Friday, January 20, 2012

iPad for Higher Ed Roundup

Steve Kolowich, "Relaunching the iPad: Apple drops new iPad apps for digital textbook creation and distribution," Inside Higher Ed, January 20, 2012

NEW YORK CITY -- Apple made its much-anticipated move on the education technology industry on Thursday, announcing a revamped version of its iTunes U platform that could challenge traditional learning management
systems. It also unveiled new tools for creating and distributing low-cost digital textbooks that could speed the pace of e-text adoption.>>>

Dan Miller, "Analysis: Apple's e-textbook push earns mixed grades,", Jan 19, 2012

Ask people in educational publishing about Apple’s foray into e-textbooks, and you’ll hear a consistent message: It’s good for all of us—and good luck to Apple.

It’s good for e-textbooks in general because “Every time Apple enters a market, that market gets attention,” as Dan Rosensweig, CEO of textbook-rental firm Chegg, puts it. Widespread availability of e-textbooks on the iPad could help alert a lot of students, teachers, and parents who didn’t know otherwise that such things exist.>>>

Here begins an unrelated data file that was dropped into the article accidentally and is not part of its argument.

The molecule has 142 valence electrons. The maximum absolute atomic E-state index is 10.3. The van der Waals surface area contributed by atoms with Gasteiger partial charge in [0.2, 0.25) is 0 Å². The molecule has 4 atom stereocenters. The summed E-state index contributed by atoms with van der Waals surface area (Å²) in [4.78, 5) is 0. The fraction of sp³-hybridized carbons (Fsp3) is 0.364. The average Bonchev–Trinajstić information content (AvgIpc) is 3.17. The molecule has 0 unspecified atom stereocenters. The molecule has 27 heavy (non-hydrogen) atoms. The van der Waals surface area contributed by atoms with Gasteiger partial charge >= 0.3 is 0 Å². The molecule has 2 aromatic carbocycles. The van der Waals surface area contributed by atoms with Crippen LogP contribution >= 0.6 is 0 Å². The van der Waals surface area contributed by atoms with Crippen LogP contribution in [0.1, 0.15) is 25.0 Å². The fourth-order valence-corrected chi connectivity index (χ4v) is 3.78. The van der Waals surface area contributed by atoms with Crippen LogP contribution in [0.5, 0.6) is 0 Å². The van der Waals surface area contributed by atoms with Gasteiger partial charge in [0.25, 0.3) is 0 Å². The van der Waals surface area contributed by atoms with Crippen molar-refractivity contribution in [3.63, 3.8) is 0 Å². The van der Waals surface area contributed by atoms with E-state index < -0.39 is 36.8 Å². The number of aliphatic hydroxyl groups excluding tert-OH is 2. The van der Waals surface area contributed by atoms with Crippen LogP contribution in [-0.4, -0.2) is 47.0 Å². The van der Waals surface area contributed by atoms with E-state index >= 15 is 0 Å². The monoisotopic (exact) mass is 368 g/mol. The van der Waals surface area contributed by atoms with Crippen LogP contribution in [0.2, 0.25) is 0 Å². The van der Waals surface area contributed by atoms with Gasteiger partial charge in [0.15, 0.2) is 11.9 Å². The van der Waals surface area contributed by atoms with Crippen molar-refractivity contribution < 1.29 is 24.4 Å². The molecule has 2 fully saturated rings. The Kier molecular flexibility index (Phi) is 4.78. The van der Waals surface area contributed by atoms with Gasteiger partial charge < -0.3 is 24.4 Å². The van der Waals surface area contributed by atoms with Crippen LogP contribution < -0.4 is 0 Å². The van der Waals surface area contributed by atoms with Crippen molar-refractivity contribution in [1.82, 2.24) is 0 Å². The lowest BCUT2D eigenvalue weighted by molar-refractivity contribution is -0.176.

Adam Satariano and Peter Burrows, "Apple to bolster iPad's educational content," San Francisco Chronicle, January 19, 2012

. . . . Apple also wants to empower "self-publishers" to create new kinds of teaching tools, said the people. Teachers could use it to design materials for that week's lesson. Scientists, historians and other authors could publish professional-looking content without a deal with a publisher.>>>

Jeffrey R. Young, "Apple's New E-Textbook Platform Enters an Already Crowded Field," Chronicle of Higher Ed, January 19, 2012

Apple made a splashy entrance into the digital-textbook market on Thursday at an event here at the Guggenheim Museum, but its new build-your-own-textbook tool is likely to lead to more fragmentation in the market rather than becoming a dominant new model.>>>

Larry Abramson, "Apple Carves Inroads In Educational Publishing," NPR, January 19, 2012

Apple today launched a big initiative to update an old standby, the school textbook. In a splashy announcement, the company released new tools to help publishers create digital content for students. As NPR's Larry Abramson reports, Apple is trying to capitalize on enthusiasm for the iPad in schools and colleges.>>>


PW said...

The impact has been immediate - 350K e-textbooks sold in three days!

Randall said...

That is really surprising that it would be so quick.